The company (TSX:VRX) upped its all-cash proposal Wednesday to about US$418 million or US$24 per share from US$19.75 a day after Merz Pharma Group announced its bid of US$22 per share.
Valeant spokeswoman Laurie Little said California-based Obagi has a strong reputation in dermatologist and plastic surgeon dispensed products, which is a natural complement to Valeant's dermatology offerings.
"We will not chase this asset forever if it gets too expensive, but we do see a lot of value at this point," Little wrote in an email.
"In addition, we have international operations that we could introduce these products into. The acquisition would continue to build our presence in dermatology, an area of which we are very focused."
Obagi (Nasdaq:OMPI) said its board of directors unanimously approved the amended offer from Valeant and recommended that shareholders tender to the new offer.
The expiration date for the new offer remains unchanged at midnight eastern time April 23 and is conditional on a majority of Obagi shares being tendered.
The new bid represents a 56 per cent premium from Obagi's closing price on March 19, a day before Valeant's initial offer was announced.
In a letter to Obagi's board, Merz Pharma GmbH chief executive Philip Burchard said he was "surprised" and "disappointed" by the announcement of the initial deal with Valeant given that it had been engaged in ongoing talks since January about a potential transaction.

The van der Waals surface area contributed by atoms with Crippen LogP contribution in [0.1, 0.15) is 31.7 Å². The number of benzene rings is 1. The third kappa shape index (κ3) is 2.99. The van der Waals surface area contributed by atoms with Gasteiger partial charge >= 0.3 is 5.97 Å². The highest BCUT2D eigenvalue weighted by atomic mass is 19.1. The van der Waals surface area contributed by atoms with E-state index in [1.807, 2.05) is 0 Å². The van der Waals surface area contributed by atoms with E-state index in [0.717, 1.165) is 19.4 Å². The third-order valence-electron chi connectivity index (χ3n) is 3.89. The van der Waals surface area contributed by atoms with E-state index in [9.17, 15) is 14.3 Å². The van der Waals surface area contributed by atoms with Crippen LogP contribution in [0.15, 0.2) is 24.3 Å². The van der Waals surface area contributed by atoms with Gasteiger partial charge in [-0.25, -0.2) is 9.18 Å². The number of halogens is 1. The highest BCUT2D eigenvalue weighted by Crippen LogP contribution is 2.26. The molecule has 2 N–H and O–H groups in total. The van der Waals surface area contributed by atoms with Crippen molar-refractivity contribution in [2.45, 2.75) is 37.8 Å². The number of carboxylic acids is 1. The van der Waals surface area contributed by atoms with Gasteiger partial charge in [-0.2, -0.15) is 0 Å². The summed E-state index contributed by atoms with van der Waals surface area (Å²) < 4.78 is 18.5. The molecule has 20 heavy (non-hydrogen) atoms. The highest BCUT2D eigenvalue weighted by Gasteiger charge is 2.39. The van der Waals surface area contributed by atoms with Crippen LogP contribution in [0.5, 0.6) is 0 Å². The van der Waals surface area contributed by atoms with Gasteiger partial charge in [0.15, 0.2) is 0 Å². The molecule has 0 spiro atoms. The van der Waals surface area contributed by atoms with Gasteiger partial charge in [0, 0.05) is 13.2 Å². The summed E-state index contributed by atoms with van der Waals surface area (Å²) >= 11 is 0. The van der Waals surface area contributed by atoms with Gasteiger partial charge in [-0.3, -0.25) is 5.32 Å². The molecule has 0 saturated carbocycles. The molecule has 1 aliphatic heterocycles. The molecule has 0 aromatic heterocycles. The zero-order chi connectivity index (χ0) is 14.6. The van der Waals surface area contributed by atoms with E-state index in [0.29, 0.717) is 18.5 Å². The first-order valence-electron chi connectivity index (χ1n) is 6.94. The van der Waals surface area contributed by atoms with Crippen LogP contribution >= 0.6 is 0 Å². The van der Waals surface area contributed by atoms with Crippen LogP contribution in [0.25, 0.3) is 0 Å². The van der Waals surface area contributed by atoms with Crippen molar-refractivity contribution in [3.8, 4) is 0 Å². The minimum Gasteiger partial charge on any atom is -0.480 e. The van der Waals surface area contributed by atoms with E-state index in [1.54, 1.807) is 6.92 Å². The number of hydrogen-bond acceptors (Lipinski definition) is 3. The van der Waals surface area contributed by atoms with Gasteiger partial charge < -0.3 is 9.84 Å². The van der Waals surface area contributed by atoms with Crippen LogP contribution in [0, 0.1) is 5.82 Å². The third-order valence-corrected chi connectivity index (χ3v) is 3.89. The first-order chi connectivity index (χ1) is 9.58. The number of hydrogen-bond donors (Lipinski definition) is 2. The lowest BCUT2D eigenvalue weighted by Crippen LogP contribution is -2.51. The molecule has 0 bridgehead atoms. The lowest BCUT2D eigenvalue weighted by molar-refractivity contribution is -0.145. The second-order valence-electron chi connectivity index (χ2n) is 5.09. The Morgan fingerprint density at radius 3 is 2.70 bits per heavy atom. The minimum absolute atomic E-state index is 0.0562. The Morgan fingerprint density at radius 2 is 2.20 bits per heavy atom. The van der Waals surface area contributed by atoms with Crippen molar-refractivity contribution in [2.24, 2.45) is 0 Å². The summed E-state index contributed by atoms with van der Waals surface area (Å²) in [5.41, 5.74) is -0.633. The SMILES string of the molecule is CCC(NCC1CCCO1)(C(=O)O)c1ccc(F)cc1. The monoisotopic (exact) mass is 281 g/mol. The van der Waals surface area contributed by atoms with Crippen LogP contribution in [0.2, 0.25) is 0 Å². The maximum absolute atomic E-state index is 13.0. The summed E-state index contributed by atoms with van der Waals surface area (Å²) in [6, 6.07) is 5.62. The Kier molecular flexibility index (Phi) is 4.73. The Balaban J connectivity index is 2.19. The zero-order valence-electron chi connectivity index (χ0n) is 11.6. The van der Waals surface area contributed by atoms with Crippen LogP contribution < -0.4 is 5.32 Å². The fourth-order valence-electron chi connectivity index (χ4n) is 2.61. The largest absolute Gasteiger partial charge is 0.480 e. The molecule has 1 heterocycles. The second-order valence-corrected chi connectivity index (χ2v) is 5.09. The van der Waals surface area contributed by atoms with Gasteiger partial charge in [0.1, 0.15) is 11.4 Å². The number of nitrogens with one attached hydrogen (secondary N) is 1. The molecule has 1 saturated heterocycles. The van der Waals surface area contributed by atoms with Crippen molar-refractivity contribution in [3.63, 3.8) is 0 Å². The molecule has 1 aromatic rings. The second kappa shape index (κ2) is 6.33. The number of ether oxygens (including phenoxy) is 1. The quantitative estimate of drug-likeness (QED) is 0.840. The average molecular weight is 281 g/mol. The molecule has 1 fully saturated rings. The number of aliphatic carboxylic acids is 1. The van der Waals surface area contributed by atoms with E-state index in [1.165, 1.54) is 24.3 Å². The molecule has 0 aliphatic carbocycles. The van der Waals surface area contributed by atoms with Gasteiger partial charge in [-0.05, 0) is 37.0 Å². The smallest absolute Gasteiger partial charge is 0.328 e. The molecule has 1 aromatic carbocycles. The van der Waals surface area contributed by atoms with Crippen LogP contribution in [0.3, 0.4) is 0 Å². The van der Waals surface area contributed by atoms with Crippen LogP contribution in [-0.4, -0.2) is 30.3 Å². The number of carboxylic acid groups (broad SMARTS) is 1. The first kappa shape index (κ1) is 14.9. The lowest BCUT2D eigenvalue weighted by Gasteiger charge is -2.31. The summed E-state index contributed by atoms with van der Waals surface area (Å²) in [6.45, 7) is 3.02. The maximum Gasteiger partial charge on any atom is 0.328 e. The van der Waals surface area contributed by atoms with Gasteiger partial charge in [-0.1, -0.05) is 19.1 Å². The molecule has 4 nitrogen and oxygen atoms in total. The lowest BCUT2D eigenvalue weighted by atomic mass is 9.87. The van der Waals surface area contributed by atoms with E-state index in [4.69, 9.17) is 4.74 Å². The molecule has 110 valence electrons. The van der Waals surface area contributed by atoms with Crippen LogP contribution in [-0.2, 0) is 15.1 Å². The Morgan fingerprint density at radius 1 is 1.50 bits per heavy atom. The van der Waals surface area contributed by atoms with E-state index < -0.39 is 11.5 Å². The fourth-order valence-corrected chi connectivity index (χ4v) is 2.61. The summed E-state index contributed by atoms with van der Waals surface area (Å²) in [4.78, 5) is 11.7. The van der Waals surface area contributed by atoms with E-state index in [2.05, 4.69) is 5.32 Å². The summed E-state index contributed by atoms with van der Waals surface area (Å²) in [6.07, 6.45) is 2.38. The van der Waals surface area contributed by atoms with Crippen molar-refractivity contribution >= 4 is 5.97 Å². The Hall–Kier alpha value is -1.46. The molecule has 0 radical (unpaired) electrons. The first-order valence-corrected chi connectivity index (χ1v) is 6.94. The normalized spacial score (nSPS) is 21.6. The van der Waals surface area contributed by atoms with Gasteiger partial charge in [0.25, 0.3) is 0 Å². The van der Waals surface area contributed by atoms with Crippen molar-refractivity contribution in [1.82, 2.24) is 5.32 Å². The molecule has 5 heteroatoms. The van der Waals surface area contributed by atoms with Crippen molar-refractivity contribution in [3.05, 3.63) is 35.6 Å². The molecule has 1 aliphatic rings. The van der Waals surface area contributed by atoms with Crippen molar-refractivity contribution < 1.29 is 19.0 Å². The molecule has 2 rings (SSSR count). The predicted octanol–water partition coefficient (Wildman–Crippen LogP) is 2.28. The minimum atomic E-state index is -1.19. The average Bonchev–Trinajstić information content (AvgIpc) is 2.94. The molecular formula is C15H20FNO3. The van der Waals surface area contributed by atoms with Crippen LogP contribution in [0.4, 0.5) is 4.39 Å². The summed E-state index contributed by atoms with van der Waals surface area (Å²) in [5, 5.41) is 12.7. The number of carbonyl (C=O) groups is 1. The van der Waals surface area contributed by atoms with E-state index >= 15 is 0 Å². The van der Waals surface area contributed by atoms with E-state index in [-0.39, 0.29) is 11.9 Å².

"Unfortunately, we were not made aware that Obagi was contemplating signing a deal with another party on an accelerated timeframe and were never asked for our best and final bid or provided a bid date by which you were going to collect bids from other parties," he wrote on Tuesday, prior to Valeant's higher bid.
"Nonetheless, we remain resolute in our objective to acquire Obagi."
The company hasn't countered Valeant's offer and didn't immediately respond to requests for comment.
Burchard said Obagi is "a natural fit for Merz" because of its own injectable products, adding that the combination would expand its U.S. market presence and diversify its dermatology portfolio by adding additional quality skin care options.
Analyst David Krempa of Morningstar said Valeant may have an aversion to bidding wars, but the company's increased bid is warranted.
"Obagi would be a great fit with Valeant's business and further increase its presence with plastic surgeons; however, we would be surprised to see Valeant go above this price if Merz again tops its offer," he wrote in a report.
He said the deal would add about 10 cents per share to his 2014 earnings estimate of $6.45 for Valeant, or less than a two per cent increase.
Krempa believes Valeant can surpass its estimate to reduce $40 million in annual costs, given its experience with two similarly-sized acquisitions — Dermik and Ortho Dermatologics.
However, he said the deal highlights Valeant's increasing challenge to acquire public companies at attractive prices.
"We believe the firm has in part been a victim of its own success. Due to its record of highly successful value-creating acquisitions, the firm's targets come under increased scrutiny," he said.
Krempa said Valeant's reputation of cost-cutting drives some companies to seek more employee-friendly alternatives, but it also convinces other strategic buyers to bring in competing offers.
The Merz Group employs 2,391 people around the world and generated about $1.2 billion of revenues in its most recent fiscal year. Founded in 1988, Obagi earned US$16.6 million on US$120.7 million of sales last year.
Valeant, formerly Biovail Corp., develops, manufactures and sells a broad range of pharmaceutical products primarily in the areas of dermatology, neurology and branded generic drugs.
Obagi's shares gained more than 10 per cent in Wednesday trading, rising $2.33 to US$25.21 on Nasdaq. On the Toronto Stock Exchange, Valeant's shares fell $2.31 or three per cent, to C$74.17.